DOI

10.5703/1288284313446

Abstract

The basic objectives of research presented in this report are characterizing and modeling short time increment (hourly) rainfall data from Indiana. Characteristics of hourly rainfall data from Indiana were investigated. Data from 74 stations were used in the study.

The homogeneity of Indiana hourly rainfall data was tested as a part of the study. Indiana hourly rainfall data is found to be statistically homogeneous. Several probability distributions were evaluated. Surprisingly, both the type I extreme value as well as the generalized extreme value distributions were found to be acceptable to characterize Indiana hourly rainfall data. The generalized extreme value distribution was used in this study.

The intensity-duration-frequency relationships for Indiana were investigated next. Relationships are developed so that rainfall depth for any location in Indiana can be accurately estimated for specified durations and frequencies.

There are several methods and procedures which have been developed to estimate rainfall depths. Results from these methods were compared to the results from in-situ data analysis. The results of this analysis are used to recommend the methods to use for rainfall estimation in Indiana.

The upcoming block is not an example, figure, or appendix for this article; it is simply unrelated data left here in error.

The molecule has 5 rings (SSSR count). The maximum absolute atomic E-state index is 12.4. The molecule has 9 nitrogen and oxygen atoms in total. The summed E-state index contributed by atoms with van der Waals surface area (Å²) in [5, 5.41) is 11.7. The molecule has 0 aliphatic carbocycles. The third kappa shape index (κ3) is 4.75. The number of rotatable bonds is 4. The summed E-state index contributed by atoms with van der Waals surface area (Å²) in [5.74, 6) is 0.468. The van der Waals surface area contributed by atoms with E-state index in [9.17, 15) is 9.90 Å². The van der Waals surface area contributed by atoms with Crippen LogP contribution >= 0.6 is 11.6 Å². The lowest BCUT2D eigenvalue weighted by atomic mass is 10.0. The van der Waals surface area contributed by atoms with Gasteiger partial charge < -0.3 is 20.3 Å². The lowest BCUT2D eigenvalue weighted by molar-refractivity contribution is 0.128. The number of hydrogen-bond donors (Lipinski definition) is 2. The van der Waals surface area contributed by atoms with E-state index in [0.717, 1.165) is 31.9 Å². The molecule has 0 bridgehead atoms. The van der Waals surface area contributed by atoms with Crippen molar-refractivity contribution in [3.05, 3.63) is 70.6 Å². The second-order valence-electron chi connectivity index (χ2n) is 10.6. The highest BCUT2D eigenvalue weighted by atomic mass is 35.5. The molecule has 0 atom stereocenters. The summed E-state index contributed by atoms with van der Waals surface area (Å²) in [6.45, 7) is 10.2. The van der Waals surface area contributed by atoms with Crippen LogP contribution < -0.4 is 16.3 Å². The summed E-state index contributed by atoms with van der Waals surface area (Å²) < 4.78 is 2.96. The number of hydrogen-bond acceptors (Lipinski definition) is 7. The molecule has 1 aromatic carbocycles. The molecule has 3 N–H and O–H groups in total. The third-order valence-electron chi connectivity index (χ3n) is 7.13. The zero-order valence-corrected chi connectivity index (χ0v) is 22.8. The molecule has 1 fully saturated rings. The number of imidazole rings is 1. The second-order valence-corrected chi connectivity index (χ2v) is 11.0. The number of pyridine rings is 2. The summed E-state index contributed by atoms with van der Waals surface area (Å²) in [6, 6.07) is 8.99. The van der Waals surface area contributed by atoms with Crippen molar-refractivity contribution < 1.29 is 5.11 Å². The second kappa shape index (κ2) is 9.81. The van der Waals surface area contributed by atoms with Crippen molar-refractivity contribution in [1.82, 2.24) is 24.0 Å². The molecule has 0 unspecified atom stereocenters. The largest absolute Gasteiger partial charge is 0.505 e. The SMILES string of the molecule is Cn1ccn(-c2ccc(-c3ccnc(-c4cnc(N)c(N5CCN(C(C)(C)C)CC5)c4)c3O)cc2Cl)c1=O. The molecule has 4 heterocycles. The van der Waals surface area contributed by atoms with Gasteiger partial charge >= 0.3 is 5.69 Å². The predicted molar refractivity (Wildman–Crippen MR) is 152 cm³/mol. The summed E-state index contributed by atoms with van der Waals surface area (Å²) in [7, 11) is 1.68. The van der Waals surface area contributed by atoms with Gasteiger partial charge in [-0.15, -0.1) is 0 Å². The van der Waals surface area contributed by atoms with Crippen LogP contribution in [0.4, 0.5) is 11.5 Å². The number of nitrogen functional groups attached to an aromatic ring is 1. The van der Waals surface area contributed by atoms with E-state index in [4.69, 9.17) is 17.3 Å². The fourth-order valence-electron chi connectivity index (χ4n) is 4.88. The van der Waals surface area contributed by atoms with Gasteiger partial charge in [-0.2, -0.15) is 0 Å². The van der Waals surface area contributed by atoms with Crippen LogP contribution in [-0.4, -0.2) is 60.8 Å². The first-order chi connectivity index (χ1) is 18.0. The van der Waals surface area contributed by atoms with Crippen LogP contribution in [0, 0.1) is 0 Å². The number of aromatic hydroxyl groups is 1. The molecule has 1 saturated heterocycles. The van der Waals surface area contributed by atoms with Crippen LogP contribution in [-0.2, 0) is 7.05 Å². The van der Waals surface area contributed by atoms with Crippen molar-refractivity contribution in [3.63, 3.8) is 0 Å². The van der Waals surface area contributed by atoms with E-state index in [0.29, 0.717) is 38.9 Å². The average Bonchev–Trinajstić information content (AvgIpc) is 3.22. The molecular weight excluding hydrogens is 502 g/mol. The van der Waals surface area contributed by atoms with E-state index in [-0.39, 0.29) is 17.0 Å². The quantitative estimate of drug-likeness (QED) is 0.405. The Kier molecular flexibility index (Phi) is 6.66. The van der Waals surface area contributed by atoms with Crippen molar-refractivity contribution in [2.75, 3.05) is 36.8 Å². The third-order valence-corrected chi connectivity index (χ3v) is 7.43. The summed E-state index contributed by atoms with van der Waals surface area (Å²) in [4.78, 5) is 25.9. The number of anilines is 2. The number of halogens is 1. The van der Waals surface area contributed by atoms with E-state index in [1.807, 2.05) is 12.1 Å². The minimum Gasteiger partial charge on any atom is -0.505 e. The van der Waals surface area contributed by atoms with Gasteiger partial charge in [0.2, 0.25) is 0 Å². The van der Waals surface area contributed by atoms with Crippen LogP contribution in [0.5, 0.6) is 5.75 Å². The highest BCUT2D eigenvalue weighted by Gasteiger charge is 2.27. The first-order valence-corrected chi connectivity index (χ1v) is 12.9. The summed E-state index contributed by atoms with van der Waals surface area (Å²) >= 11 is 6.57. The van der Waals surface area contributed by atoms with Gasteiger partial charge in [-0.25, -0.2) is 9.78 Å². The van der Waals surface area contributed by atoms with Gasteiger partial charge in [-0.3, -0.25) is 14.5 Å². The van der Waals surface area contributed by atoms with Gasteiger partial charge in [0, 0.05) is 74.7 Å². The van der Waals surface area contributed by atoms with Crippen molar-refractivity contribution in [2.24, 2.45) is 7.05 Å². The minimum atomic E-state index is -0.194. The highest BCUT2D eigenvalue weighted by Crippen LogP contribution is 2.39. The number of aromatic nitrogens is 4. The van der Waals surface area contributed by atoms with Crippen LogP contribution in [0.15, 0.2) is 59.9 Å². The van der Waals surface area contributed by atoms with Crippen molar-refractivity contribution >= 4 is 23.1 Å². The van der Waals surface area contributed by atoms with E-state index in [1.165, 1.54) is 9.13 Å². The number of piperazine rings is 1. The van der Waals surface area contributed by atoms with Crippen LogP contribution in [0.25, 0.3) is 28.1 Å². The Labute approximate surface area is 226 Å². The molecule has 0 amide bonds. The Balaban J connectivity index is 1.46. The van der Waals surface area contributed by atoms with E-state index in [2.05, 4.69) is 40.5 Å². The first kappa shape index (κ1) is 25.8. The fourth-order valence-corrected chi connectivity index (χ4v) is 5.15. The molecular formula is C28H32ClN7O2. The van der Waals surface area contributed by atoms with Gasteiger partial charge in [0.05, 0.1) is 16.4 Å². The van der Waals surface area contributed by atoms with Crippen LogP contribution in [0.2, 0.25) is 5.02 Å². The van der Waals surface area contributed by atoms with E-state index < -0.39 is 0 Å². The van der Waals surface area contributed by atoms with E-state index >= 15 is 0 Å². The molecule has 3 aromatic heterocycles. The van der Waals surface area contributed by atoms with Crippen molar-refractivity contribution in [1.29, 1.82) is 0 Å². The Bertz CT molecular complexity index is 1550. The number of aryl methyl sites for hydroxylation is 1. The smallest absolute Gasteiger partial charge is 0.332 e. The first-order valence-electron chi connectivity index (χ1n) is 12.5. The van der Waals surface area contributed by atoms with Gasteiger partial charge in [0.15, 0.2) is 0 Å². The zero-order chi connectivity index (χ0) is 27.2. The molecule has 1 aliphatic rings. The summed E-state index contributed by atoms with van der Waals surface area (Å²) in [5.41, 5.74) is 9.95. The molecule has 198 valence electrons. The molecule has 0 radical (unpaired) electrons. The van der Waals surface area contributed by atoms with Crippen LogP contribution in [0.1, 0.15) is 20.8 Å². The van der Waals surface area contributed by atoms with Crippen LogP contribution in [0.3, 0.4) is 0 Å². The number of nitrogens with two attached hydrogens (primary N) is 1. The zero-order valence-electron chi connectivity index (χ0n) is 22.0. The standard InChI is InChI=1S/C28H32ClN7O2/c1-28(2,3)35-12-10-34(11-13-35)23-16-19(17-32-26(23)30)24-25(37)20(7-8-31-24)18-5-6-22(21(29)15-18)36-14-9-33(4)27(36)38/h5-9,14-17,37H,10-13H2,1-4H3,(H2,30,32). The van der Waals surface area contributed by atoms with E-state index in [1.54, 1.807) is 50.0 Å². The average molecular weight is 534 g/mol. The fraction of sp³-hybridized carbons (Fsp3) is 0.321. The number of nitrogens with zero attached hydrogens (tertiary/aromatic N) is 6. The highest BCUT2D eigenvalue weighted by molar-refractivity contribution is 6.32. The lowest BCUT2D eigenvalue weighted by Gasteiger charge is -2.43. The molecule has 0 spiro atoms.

Huff curves were developed for all the stations and analyzed. Although stations in the state were divided into three groups as north, central and south, the Huff curves from the three regions were very close to each other. Consequently, a single set of Huff curves is recommended for use for the state of Indiana.

Report Number

FHWA/IN/JTRP-2006/08

Keywords

Hourly rainfall, Intensity-duration-frequency, curves, huff curves, probability distribution, SPR-2932

SPR Number

2932

Performing Organization

Joint Transportation Research Program

Publisher Place

West Lafayette, IN

Date of this Version

2006